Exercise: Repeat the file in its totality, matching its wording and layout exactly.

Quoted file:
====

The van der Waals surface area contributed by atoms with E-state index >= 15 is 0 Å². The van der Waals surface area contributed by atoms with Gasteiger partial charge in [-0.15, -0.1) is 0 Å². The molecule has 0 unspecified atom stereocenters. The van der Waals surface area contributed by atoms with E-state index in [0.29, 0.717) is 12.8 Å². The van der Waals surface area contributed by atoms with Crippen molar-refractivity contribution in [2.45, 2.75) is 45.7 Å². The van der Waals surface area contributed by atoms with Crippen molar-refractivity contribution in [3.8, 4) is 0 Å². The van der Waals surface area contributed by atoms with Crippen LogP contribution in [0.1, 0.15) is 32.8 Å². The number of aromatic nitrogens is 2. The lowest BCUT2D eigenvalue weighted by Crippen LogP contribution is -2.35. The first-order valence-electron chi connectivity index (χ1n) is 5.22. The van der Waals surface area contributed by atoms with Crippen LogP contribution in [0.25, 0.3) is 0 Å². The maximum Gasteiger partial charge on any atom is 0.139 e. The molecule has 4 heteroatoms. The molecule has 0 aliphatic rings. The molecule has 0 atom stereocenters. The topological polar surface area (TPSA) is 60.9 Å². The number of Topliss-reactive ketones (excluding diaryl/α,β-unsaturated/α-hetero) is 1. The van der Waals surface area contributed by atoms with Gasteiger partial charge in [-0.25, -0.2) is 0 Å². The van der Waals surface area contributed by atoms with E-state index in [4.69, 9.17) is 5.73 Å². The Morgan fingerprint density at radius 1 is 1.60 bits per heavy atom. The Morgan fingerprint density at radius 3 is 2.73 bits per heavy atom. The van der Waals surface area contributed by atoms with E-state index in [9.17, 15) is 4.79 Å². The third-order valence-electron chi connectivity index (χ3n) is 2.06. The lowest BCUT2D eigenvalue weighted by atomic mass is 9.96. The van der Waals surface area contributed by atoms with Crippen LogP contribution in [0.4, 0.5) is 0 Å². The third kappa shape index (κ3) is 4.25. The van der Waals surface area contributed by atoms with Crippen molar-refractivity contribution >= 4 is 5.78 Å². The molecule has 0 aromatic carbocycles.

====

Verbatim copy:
The van der Waals surface area contributed by atoms with E-state index >= 15 is 0 Å². The van der Waals surface area contributed by atoms with Gasteiger partial charge in [-0.15, -0.1) is 0 Å². The molecule has 0 unspecified atom stereocenters. The van der Waals surface area contributed by atoms with E-state index in [0.29, 0.717) is 12.8 Å². The van der Waals surface area contributed by atoms with Crippen molar-refractivity contribution in [2.45, 2.75) is 45.7 Å². The van der Waals surface area contributed by atoms with Crippen molar-refractivity contribution in [3.8, 4) is 0 Å². The van der Waals surface area contributed by atoms with Crippen LogP contribution in [0.1, 0.15) is 32.8 Å². The number of aromatic nitrogens is 2. The lowest BCUT2D eigenvalue weighted by Crippen LogP contribution is -2.35. The first-order valence-electron chi connectivity index (χ1n) is 5.22. The van der Waals surface area contributed by atoms with Crippen LogP contribution in [0.25, 0.3) is 0 Å². The maximum Gasteiger partial charge on any atom is 0.139 e. The molecule has 4 heteroatoms. The molecule has 0 aliphatic rings. The molecule has 0 atom stereocenters. The topological polar surface area (TPSA) is 60.9 Å². The number of Topliss-reactive ketones (excluding diaryl/α,β-unsaturated/α-hetero) is 1. The van der Waals surface area contributed by atoms with Gasteiger partial charge in [-0.25, -0.2) is 0 Å². The van der Waals surface area contributed by atoms with E-state index in [4.69, 9.17) is 5.73 Å². The Morgan fingerprint density at radius 1 is 1.60 bits per heavy atom. The Morgan fingerprint density at radius 3 is 2.73 bits per heavy atom. The van der Waals surface area contributed by atoms with E-state index in [9.17, 15) is 4.79 Å². The third-order valence-electron chi connectivity index (χ3n) is 2.06. The lowest BCUT2D eigenvalue weighted by atomic mass is 9.96. The van der Waals surface area contributed by atoms with Crippen LogP contribution in [0.4, 0.5) is 0 Å². The third kappa shape index (κ3) is 4.25. The van der Waals surface area contributed by atoms with Crippen molar-refractivity contribution >= 4 is 5.78 Å². The molecule has 0 aromatic carbocycles.